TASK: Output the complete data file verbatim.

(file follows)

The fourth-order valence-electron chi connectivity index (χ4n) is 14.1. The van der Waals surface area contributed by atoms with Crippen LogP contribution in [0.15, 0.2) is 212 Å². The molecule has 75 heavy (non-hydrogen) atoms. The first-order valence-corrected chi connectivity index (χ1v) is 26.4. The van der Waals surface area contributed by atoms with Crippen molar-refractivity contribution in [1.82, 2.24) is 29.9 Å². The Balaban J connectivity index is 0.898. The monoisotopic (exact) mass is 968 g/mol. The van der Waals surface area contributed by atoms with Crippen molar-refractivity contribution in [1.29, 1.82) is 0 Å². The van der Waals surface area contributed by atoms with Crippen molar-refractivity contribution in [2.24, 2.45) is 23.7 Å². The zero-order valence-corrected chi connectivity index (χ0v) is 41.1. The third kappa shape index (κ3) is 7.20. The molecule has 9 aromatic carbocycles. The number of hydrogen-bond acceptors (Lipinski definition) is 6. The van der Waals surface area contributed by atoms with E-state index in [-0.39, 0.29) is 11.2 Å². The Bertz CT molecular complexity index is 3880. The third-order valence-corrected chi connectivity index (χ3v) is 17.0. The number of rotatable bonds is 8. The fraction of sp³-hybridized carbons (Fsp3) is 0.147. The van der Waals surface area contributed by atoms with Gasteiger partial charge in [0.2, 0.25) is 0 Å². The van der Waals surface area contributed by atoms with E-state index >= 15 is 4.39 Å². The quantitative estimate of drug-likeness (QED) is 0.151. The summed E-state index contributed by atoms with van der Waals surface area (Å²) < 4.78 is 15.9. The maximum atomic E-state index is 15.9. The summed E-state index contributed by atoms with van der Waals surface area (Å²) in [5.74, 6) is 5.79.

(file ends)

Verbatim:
The fourth-order valence-electron chi connectivity index (χ4n) is 14.1. The van der Waals surface area contributed by atoms with Crippen LogP contribution in [0.15, 0.2) is 212 Å². The molecule has 75 heavy (non-hydrogen) atoms. The first-order valence-corrected chi connectivity index (χ1v) is 26.4. The van der Waals surface area contributed by atoms with Crippen molar-refractivity contribution in [1.82, 2.24) is 29.9 Å². The Balaban J connectivity index is 0.898. The monoisotopic (exact) mass is 968 g/mol. The van der Waals surface area contributed by atoms with Crippen molar-refractivity contribution in [1.29, 1.82) is 0 Å². The van der Waals surface area contributed by atoms with Crippen molar-refractivity contribution in [2.24, 2.45) is 23.7 Å². The zero-order valence-corrected chi connectivity index (χ0v) is 41.1. The third kappa shape index (κ3) is 7.20. The molecule has 9 aromatic carbocycles. The number of hydrogen-bond acceptors (Lipinski definition) is 6. The van der Waals surface area contributed by atoms with E-state index in [-0.39, 0.29) is 11.2 Å². The Bertz CT molecular complexity index is 3880. The third-order valence-corrected chi connectivity index (χ3v) is 17.0. The number of rotatable bonds is 8. The fraction of sp³-hybridized carbons (Fsp3) is 0.147. The van der Waals surface area contributed by atoms with Gasteiger partial charge in [0.2, 0.25) is 0 Å². The van der Waals surface area contributed by atoms with E-state index >= 15 is 4.39 Å². The quantitative estimate of drug-likeness (QED) is 0.151. The summed E-state index contributed by atoms with van der Waals surface area (Å²) < 4.78 is 15.9. The maximum atomic E-state index is 15.9. The summed E-state index contributed by atoms with van der Waals surface area (Å²) in [5.74, 6) is 5.79.